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Factor V Leiden; reflex to factor V R2 on positives
Detection of the factor V Leiden mutation, followed by testing for the factor V R2 polymorphism in individuals found to be positive for factor V Leiden (heterozygous). These tests provide information about increased risk for venous thrombosis, which can be helpful for prevention and for genetic counseling regarding risk to relatives. The factor V R2 polymorphism does not occur in individuals who are factor V Leiden homozygotes.
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The factor V Leiden mutation causes activated protein C (APC) resistance and increases the risk for venous thrombosis and pulmonary embolism. Heterozygotes (with one copy of the mutation) have a sevenfold increased risk, and homozygotes (with two copies) have a 50% to 80% increased risk. These risks are elevated further by additional genetic defects in naturally occurring anticoagulant proteins (eg, deficiencies of protein C, protein S, or antithrombin) and by situations that tend to provoke thrombosis (eg, major surgery, oral contraceptive use, pregnancy, malignancy, immobility). Factor V Leiden is also associated with increased risk for multiple pregnancy loss. Factor V Leiden is present in 5% to 7% of the general population and 20% to 40% of individuals with venous thrombosis.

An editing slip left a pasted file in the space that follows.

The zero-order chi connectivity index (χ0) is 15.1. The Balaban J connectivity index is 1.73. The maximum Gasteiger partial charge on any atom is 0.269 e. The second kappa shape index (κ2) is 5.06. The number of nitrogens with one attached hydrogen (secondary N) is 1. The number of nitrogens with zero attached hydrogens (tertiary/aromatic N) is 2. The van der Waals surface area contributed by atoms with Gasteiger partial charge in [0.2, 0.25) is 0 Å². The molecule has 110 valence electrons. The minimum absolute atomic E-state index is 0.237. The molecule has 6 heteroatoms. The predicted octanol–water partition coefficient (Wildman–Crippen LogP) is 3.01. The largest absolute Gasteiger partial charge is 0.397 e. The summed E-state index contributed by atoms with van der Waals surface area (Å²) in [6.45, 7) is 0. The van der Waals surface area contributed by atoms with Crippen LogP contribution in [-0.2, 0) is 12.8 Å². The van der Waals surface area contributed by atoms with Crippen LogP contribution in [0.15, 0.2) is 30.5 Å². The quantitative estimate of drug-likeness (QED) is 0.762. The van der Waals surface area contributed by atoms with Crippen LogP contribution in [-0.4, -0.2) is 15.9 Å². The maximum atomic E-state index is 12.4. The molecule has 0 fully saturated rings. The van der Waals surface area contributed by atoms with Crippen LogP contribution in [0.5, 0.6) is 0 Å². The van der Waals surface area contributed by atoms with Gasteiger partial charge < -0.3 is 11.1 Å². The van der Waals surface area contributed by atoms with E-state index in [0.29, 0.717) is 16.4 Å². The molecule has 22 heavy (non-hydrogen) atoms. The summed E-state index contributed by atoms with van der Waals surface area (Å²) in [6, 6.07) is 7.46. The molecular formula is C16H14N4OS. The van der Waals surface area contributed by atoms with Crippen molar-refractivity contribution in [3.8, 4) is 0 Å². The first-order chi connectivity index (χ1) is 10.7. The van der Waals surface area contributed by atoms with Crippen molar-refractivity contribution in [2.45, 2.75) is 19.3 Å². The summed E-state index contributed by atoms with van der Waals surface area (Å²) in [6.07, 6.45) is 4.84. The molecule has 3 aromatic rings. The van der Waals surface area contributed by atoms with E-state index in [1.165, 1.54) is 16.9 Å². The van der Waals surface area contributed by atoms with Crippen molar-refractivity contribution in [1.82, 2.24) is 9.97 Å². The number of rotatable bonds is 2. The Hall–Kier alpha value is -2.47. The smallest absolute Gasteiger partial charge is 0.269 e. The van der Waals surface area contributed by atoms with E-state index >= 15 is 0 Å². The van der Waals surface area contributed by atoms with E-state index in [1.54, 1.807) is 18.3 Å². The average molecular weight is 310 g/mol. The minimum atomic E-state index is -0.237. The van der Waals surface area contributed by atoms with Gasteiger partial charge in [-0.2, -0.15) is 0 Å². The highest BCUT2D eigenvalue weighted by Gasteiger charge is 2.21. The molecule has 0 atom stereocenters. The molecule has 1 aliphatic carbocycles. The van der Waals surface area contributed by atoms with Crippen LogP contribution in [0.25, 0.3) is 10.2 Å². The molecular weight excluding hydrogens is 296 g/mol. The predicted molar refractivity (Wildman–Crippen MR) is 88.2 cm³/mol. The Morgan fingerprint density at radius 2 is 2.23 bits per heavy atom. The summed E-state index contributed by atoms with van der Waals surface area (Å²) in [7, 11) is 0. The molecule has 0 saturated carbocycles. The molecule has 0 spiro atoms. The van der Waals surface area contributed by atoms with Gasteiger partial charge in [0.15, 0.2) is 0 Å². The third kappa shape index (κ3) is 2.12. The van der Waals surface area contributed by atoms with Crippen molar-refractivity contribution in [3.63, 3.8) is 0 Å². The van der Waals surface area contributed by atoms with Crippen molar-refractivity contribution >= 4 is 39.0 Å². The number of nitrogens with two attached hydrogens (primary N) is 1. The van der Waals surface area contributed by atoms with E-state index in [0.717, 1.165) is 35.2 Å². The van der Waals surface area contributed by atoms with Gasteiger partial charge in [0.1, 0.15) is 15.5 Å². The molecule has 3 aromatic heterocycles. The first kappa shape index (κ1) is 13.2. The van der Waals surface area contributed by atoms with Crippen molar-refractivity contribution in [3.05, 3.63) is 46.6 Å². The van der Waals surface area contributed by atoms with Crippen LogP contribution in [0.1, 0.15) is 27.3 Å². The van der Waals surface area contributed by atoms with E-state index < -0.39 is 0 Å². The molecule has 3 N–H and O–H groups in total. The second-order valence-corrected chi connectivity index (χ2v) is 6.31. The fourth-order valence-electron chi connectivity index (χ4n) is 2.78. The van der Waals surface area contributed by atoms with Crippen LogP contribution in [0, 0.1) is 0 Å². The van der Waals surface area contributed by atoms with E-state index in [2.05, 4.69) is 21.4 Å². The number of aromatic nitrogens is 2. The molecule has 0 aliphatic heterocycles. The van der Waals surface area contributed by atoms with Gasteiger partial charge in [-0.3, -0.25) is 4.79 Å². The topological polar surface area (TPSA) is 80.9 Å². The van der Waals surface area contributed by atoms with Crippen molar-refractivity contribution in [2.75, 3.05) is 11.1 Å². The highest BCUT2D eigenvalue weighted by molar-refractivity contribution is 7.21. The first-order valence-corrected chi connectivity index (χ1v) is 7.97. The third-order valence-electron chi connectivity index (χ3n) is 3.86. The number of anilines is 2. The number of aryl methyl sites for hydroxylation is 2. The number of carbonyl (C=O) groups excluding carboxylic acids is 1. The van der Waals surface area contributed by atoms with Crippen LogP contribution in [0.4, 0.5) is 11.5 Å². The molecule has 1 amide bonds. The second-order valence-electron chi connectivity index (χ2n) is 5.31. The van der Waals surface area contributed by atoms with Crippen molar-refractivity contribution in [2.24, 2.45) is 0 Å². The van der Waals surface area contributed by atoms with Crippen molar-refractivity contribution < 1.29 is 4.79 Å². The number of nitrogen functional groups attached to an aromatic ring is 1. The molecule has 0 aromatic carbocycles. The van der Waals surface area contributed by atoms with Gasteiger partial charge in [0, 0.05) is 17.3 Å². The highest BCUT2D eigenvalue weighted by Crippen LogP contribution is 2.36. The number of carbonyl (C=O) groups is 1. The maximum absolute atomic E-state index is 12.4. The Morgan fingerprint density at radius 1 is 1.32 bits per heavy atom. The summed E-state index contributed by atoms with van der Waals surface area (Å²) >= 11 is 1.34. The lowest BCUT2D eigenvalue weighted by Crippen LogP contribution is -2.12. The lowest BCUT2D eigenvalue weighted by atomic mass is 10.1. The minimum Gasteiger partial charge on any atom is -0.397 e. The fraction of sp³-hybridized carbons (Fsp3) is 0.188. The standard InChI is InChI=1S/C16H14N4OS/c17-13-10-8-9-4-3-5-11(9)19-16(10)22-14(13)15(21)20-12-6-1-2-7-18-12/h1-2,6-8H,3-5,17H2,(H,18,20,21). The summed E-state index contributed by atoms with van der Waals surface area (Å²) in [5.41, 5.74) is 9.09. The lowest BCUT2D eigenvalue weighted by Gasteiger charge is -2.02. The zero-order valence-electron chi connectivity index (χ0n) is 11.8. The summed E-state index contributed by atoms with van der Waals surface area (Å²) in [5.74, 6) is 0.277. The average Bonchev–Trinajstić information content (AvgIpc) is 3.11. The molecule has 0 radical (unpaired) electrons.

The factor V R2 polymorphism is associated with decreased levels of factor V and it significantly increases risk of venous thrombosis in individuals who are heterozygous for the factor V Leiden mutation. Coexistence of the R2 polymorphism with factor V Leiden increases the risk for venous thrombosis approximately to a 16-fold increased risk. The average age of the first thrombotic event is six years younger in individuals who are heterozygous for both factor V Leiden and the R2 polymorphism than in those with factor V Leiden alone. The R2 polymorphism is common in the general population, with one copy (heterozygous) in 10% of individuals. Among patients with venous thrombosis, approximately 12% are heterozygous for the R2 polymorphism. Indications for testing: Venous thrombosis, pulmonary embolism, peripheral vascular disease (particularly lower extremity occlusive disease), premature stroke or transient ischemic attack, myocardial infarction in female smokers under age 50, women with multiple pregnancy loss. Also, family history of venous thrombosis or a relative known to have the factor V Leiden mutation. Factor V R2 DNA analysis will automatically be performed on the same sample for individuals found to be heterozygous for the factor V Leiden mutation.
0.5 mL (Note: This volume does not allow for repeat testing.)
Maintain specimen at room temperature or refrigerate. Stable at room temperature for eight days.
Causes for Rejection
Clotted whole blood samples if adequate DNA not obtained; incorrect specimen type; frozen whole blood specimens